American Barrister®
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Accounting-Intensive Litigation can be defined as any legal dispute in which accounting records are material and/or potentially dispositive of the legal and factual issues before the court, requiring the court to decide or rule on, among other things:

  • Accounting Principles, including:
    • Applicability of particular accounting principal to facts before the court;
    • Choice between two or more apparently conflicting accounting principles or methods;
    • Whether non-compliance with Generally Accepted Accounting Principles (GAAP) constitutes fraud.
  • Accounting Records, including:
    • Admissibility as evidence;
    • Comparative reliability of conflicting accounting evidence;
    • Persuasive value to proponent's/opponent's position, including;
      • Whether proponent has satisfied burden of proof;
      • Whether opponent has successfully overcome opposing accounting evidence;
    • Conclusions to be drawn from:
      • Accounting records admitted into evidence;
      • Missing or incomplete accounting records.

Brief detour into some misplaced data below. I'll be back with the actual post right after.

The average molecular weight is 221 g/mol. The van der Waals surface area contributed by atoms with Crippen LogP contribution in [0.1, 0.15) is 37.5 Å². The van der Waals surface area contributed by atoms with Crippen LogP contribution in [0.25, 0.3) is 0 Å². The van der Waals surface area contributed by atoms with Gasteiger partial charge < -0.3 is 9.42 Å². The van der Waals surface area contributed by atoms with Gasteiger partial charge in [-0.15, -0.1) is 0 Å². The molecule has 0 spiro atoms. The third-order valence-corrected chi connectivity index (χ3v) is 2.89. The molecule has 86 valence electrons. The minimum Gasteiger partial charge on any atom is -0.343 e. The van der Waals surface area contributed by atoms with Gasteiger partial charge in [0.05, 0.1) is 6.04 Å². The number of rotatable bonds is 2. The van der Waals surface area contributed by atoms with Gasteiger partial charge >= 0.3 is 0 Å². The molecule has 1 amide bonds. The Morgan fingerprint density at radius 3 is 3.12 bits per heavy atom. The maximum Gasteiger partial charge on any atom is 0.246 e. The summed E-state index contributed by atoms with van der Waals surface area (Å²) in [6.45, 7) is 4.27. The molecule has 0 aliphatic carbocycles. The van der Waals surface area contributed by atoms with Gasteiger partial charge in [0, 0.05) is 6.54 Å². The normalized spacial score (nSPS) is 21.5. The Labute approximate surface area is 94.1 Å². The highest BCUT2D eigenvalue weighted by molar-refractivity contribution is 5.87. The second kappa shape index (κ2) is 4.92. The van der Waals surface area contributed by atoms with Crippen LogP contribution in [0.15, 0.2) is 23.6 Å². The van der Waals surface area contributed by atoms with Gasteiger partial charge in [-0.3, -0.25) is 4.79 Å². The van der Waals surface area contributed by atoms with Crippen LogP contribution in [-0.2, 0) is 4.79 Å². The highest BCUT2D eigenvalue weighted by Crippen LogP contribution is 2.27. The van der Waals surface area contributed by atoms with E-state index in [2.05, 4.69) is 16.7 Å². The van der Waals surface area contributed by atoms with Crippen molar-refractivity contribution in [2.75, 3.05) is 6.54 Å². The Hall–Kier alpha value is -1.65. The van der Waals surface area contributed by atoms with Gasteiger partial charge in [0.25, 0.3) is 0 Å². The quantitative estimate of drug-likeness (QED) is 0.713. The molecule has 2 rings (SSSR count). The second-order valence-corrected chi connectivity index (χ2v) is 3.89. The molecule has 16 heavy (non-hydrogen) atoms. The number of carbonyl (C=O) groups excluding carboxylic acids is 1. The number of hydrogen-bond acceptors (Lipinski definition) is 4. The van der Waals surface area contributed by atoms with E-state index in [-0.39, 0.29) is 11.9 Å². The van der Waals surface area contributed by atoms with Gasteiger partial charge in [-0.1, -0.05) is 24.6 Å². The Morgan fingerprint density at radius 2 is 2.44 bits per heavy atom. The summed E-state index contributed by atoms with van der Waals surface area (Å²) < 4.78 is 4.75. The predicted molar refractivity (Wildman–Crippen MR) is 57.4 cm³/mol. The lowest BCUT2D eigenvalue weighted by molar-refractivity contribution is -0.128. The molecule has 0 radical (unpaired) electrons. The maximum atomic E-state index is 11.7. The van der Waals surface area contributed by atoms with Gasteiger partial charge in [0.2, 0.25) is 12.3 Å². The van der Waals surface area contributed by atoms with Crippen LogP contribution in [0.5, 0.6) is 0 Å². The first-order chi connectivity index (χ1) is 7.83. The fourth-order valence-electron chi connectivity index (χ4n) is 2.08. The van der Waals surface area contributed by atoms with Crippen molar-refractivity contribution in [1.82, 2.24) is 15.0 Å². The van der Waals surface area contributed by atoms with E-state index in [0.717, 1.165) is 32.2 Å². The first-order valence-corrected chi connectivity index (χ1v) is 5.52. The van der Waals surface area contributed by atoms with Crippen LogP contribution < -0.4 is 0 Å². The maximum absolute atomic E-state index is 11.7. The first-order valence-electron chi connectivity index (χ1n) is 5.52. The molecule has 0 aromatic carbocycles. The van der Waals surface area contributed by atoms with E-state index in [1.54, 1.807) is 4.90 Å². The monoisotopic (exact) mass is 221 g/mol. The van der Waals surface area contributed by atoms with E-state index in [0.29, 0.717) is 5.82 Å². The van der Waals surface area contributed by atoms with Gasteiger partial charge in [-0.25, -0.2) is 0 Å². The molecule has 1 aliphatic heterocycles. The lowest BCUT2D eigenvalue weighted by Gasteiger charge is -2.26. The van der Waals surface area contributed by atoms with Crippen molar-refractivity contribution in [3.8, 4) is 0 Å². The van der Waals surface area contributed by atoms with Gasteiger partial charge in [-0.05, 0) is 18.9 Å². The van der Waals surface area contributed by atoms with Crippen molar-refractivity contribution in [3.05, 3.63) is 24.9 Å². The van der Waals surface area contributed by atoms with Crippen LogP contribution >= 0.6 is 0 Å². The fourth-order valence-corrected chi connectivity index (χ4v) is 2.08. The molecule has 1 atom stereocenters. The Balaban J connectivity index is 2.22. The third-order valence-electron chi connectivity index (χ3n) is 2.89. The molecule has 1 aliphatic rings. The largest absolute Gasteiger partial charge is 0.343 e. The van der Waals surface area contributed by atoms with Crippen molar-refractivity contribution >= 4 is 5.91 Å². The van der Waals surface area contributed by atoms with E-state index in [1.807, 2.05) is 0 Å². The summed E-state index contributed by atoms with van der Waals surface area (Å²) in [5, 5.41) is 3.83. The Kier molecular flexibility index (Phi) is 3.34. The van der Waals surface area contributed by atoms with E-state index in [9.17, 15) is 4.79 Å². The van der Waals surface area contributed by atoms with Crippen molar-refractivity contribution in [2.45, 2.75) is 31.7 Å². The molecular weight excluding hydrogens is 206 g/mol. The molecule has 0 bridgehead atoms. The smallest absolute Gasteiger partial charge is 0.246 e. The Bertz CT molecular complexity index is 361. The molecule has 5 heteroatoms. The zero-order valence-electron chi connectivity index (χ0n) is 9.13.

Types of Cases: It is not possible to list eery possible type of litigation in which accounting evidence, or the lack thereof, can significantly affect or actually determine the outcome of the dispute before the court. But there are broad categories into which most accounting-intensive litigation fall:

  • Insurance Claims Defense and Subrogation:
    • Property Damage
    • Business Interruption
  • Fraud:
    • Internal: Theft Committed by Employees against:
      • Employer;
      • Employer's Customer's or Suppliers
    • External: Committed by an Individual or Entity Against Investors and Lenders:
      • Financial Statement Fraud
      • Ponzi Schemes
  • Purchase-Pricee Disputes: Legitimate disputes as to amounts to be paid pursuant to contract as determined by events naturally occurring after contract date, i.e. percentage of annual sales
  • Matrimonial
  • Estates & Trusts
  • Taxation, Civil & Criminal:
    • Income Taxes:
      • Business Entity
      • Personal
    • Trust Taxes Unremitted:
      • Sales Tax
      • Employee Withholding
  • Voluminous Accounting Information: Cases in which the claim or defense is based on voluminous similar, but not necessarily identical, transactions which must be gathered from multiple sources, including the adverse party, third-parties, govermment agencies and the client, then sorted, evaluated and summarized for the court. This can be any commercial litigation, including the above-listed examples.

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